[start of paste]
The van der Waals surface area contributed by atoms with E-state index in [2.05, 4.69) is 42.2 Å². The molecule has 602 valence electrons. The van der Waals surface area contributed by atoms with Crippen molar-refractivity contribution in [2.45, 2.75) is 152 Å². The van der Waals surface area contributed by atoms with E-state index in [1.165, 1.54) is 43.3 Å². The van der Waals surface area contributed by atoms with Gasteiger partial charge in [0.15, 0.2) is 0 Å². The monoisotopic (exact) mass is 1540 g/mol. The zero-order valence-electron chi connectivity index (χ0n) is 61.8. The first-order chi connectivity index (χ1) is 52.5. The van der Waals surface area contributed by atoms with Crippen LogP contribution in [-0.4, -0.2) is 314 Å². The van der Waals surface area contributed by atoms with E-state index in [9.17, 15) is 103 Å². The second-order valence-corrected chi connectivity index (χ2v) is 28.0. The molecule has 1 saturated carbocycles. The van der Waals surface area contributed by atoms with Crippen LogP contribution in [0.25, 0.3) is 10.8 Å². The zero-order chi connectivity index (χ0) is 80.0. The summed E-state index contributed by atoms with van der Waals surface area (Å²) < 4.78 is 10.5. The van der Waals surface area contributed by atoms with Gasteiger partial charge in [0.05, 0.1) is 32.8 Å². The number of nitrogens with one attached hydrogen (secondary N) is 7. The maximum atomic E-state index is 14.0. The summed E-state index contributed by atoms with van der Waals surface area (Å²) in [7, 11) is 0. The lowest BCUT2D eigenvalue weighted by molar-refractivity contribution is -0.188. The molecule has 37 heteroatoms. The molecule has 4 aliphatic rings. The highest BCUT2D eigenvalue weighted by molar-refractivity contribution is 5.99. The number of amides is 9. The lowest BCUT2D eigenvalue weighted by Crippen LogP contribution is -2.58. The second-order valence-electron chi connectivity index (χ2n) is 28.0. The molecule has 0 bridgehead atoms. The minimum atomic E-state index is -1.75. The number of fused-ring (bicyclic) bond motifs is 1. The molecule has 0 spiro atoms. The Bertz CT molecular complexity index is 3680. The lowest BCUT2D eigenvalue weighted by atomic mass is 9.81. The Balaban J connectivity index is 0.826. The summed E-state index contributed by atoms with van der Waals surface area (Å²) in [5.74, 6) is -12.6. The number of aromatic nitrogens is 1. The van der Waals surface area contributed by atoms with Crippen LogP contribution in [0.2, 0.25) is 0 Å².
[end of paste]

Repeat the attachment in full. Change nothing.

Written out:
The van der Waals surface area contributed by atoms with E-state index in [2.05, 4.69) is 42.2 Å². The molecule has 602 valence electrons. The van der Waals surface area contributed by atoms with Crippen molar-refractivity contribution in [2.45, 2.75) is 152 Å². The van der Waals surface area contributed by atoms with E-state index in [1.165, 1.54) is 43.3 Å². The van der Waals surface area contributed by atoms with Gasteiger partial charge in [0.15, 0.2) is 0 Å². The monoisotopic (exact) mass is 1540 g/mol. The zero-order valence-electron chi connectivity index (χ0n) is 61.8. The first-order chi connectivity index (χ1) is 52.5. The van der Waals surface area contributed by atoms with Crippen LogP contribution in [-0.4, -0.2) is 314 Å². The van der Waals surface area contributed by atoms with E-state index in [9.17, 15) is 103 Å². The second-order valence-corrected chi connectivity index (χ2v) is 28.0. The molecule has 1 saturated carbocycles. The van der Waals surface area contributed by atoms with Crippen LogP contribution in [0.25, 0.3) is 10.8 Å². The zero-order chi connectivity index (χ0) is 80.0. The summed E-state index contributed by atoms with van der Waals surface area (Å²) < 4.78 is 10.5. The van der Waals surface area contributed by atoms with Gasteiger partial charge in [0.05, 0.1) is 32.8 Å². The number of nitrogens with one attached hydrogen (secondary N) is 7. The maximum atomic E-state index is 14.0. The summed E-state index contributed by atoms with van der Waals surface area (Å²) in [7, 11) is 0. The lowest BCUT2D eigenvalue weighted by molar-refractivity contribution is -0.188. The molecule has 37 heteroatoms. The molecule has 4 aliphatic rings. The highest BCUT2D eigenvalue weighted by molar-refractivity contribution is 5.99. The number of amides is 9. The lowest BCUT2D eigenvalue weighted by Crippen LogP contribution is -2.58. The second-order valence-electron chi connectivity index (χ2n) is 28.0. The molecule has 0 bridgehead atoms. The minimum atomic E-state index is -1.75. The number of fused-ring (bicyclic) bond motifs is 1. The molecule has 0 spiro atoms. The Bertz CT molecular complexity index is 3680. The lowest BCUT2D eigenvalue weighted by atomic mass is 9.81. The Balaban J connectivity index is 0.826. The summed E-state index contributed by atoms with van der Waals surface area (Å²) in [5.74, 6) is -12.6. The number of aromatic nitrogens is 1. The van der Waals surface area contributed by atoms with Crippen LogP contribution in [0.2, 0.25) is 0 Å².